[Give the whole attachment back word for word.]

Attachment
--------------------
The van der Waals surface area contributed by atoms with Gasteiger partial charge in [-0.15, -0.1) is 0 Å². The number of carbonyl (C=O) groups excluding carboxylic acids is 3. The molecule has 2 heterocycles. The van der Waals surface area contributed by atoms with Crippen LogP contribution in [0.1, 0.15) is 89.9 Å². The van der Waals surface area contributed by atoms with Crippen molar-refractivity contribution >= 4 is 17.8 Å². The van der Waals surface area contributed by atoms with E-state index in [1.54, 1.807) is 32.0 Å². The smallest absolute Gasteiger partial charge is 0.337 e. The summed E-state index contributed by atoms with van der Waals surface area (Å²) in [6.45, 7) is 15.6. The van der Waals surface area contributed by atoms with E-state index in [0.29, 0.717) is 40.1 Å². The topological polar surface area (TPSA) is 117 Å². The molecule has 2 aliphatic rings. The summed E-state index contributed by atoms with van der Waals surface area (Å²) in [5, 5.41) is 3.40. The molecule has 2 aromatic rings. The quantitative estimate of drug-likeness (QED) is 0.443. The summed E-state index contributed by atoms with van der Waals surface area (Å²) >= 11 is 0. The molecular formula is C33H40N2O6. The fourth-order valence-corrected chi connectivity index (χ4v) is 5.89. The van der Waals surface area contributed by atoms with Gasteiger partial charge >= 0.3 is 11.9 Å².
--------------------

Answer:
The van der Waals surface area contributed by atoms with Gasteiger partial charge in [-0.15, -0.1) is 0 Å². The number of carbonyl (C=O) groups excluding carboxylic acids is 3. The molecule has 2 heterocycles. The van der Waals surface area contributed by atoms with Crippen LogP contribution in [0.1, 0.15) is 89.9 Å². The van der Waals surface area contributed by atoms with Crippen molar-refractivity contribution >= 4 is 17.8 Å². The van der Waals surface area contributed by atoms with E-state index in [1.54, 1.807) is 32.0 Å². The smallest absolute Gasteiger partial charge is 0.337 e. The summed E-state index contributed by atoms with van der Waals surface area (Å²) in [6.45, 7) is 15.6. The van der Waals surface area contributed by atoms with E-state index in [0.29, 0.717) is 40.1 Å². The topological polar surface area (TPSA) is 117 Å². The molecule has 2 aliphatic rings. The summed E-state index contributed by atoms with van der Waals surface area (Å²) in [5, 5.41) is 3.40. The molecule has 2 aromatic rings. The quantitative estimate of drug-likeness (QED) is 0.443. The summed E-state index contributed by atoms with van der Waals surface area (Å²) >= 11 is 0. The molecular formula is C33H40N2O6. The fourth-order valence-corrected chi connectivity index (χ4v) is 5.89. The van der Waals surface area contributed by atoms with Gasteiger partial charge >= 0.3 is 11.9 Å².